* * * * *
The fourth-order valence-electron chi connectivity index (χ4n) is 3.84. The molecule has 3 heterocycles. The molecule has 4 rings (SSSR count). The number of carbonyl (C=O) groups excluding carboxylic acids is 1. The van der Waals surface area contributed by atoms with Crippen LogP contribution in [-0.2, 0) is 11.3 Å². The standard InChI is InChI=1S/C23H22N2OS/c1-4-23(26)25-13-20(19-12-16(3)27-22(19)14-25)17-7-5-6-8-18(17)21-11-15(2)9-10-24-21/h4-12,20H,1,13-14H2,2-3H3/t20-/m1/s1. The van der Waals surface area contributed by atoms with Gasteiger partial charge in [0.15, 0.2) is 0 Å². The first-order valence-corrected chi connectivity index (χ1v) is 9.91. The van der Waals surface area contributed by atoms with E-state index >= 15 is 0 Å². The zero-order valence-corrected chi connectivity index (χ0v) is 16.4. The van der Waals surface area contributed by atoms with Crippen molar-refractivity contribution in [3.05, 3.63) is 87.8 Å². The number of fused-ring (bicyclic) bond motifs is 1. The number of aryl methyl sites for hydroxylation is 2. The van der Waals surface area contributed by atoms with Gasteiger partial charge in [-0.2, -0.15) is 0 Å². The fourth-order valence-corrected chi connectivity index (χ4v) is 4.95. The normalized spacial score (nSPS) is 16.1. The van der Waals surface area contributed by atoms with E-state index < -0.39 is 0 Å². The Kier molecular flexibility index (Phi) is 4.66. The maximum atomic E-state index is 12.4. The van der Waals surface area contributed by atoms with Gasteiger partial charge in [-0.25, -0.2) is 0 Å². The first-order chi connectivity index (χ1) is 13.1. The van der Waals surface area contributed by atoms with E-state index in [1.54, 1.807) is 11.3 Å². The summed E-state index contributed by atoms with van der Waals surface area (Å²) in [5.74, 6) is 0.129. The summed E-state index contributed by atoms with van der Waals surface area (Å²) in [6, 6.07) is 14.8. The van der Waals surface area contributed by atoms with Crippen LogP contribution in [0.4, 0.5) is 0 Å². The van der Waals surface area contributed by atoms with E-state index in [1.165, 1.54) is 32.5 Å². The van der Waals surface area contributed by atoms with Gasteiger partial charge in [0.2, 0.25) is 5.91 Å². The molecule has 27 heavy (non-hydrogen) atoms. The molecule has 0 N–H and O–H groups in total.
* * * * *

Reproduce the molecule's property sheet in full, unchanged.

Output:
The fourth-order valence-electron chi connectivity index (χ4n) is 3.84. The molecule has 3 heterocycles. The molecule has 4 rings (SSSR count). The number of carbonyl (C=O) groups excluding carboxylic acids is 1. The van der Waals surface area contributed by atoms with Crippen LogP contribution in [-0.2, 0) is 11.3 Å². The standard InChI is InChI=1S/C23H22N2OS/c1-4-23(26)25-13-20(19-12-16(3)27-22(19)14-25)17-7-5-6-8-18(17)21-11-15(2)9-10-24-21/h4-12,20H,1,13-14H2,2-3H3/t20-/m1/s1. The van der Waals surface area contributed by atoms with Gasteiger partial charge in [0.15, 0.2) is 0 Å². The first-order valence-corrected chi connectivity index (χ1v) is 9.91. The van der Waals surface area contributed by atoms with E-state index >= 15 is 0 Å². The zero-order valence-corrected chi connectivity index (χ0v) is 16.4. The van der Waals surface area contributed by atoms with Crippen molar-refractivity contribution in [3.05, 3.63) is 87.8 Å². The number of fused-ring (bicyclic) bond motifs is 1. The number of aryl methyl sites for hydroxylation is 2. The van der Waals surface area contributed by atoms with Gasteiger partial charge in [-0.2, -0.15) is 0 Å². The fourth-order valence-corrected chi connectivity index (χ4v) is 4.95. The normalized spacial score (nSPS) is 16.1. The van der Waals surface area contributed by atoms with E-state index < -0.39 is 0 Å². The Kier molecular flexibility index (Phi) is 4.66. The maximum atomic E-state index is 12.4. The van der Waals surface area contributed by atoms with Gasteiger partial charge in [-0.25, -0.2) is 0 Å². The first-order chi connectivity index (χ1) is 13.1. The van der Waals surface area contributed by atoms with E-state index in [1.54, 1.807) is 11.3 Å². The summed E-state index contributed by atoms with van der Waals surface area (Å²) in [5.74, 6) is 0.129. The summed E-state index contributed by atoms with van der Waals surface area (Å²) in [6, 6.07) is 14.8. The van der Waals surface area contributed by atoms with Crippen LogP contribution in [0.4, 0.5) is 0 Å². The van der Waals surface area contributed by atoms with E-state index in [1.165, 1.54) is 32.5 Å². The van der Waals surface area contributed by atoms with Gasteiger partial charge in [0.2, 0.25) is 5.91 Å². The molecule has 27 heavy (non-hydrogen) atoms. The molecule has 0 N–H and O–H groups in total.